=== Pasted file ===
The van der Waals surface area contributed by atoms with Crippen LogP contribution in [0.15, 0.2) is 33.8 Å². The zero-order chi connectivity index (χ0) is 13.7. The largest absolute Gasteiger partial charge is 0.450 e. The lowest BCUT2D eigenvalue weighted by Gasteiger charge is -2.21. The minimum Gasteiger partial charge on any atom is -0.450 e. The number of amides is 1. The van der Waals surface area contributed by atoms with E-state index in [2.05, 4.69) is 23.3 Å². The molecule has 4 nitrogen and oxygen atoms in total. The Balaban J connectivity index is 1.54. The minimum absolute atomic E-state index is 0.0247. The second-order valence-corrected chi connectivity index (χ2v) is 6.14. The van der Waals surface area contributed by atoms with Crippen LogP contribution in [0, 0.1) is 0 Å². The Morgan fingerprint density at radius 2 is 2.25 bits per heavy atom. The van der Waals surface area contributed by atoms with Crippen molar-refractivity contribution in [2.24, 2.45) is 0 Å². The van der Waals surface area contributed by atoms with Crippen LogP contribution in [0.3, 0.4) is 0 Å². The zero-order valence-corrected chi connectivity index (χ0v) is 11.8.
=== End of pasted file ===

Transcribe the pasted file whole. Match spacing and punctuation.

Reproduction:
The van der Waals surface area contributed by atoms with Crippen LogP contribution in [0.15, 0.2) is 33.8 Å². The zero-order chi connectivity index (χ0) is 13.7. The largest absolute Gasteiger partial charge is 0.450 e. The lowest BCUT2D eigenvalue weighted by Gasteiger charge is -2.21. The minimum Gasteiger partial charge on any atom is -0.450 e. The number of amides is 1. The van der Waals surface area contributed by atoms with E-state index in [2.05, 4.69) is 23.3 Å². The molecule has 4 nitrogen and oxygen atoms in total. The Balaban J connectivity index is 1.54. The minimum absolute atomic E-state index is 0.0247. The second-order valence-corrected chi connectivity index (χ2v) is 6.14. The van der Waals surface area contributed by atoms with Crippen LogP contribution in [0, 0.1) is 0 Å². The Morgan fingerprint density at radius 2 is 2.25 bits per heavy atom. The van der Waals surface area contributed by atoms with Crippen molar-refractivity contribution in [2.24, 2.45) is 0 Å². The van der Waals surface area contributed by atoms with Crippen LogP contribution in [0.3, 0.4) is 0 Å². The zero-order valence-corrected chi connectivity index (χ0v) is 11.8.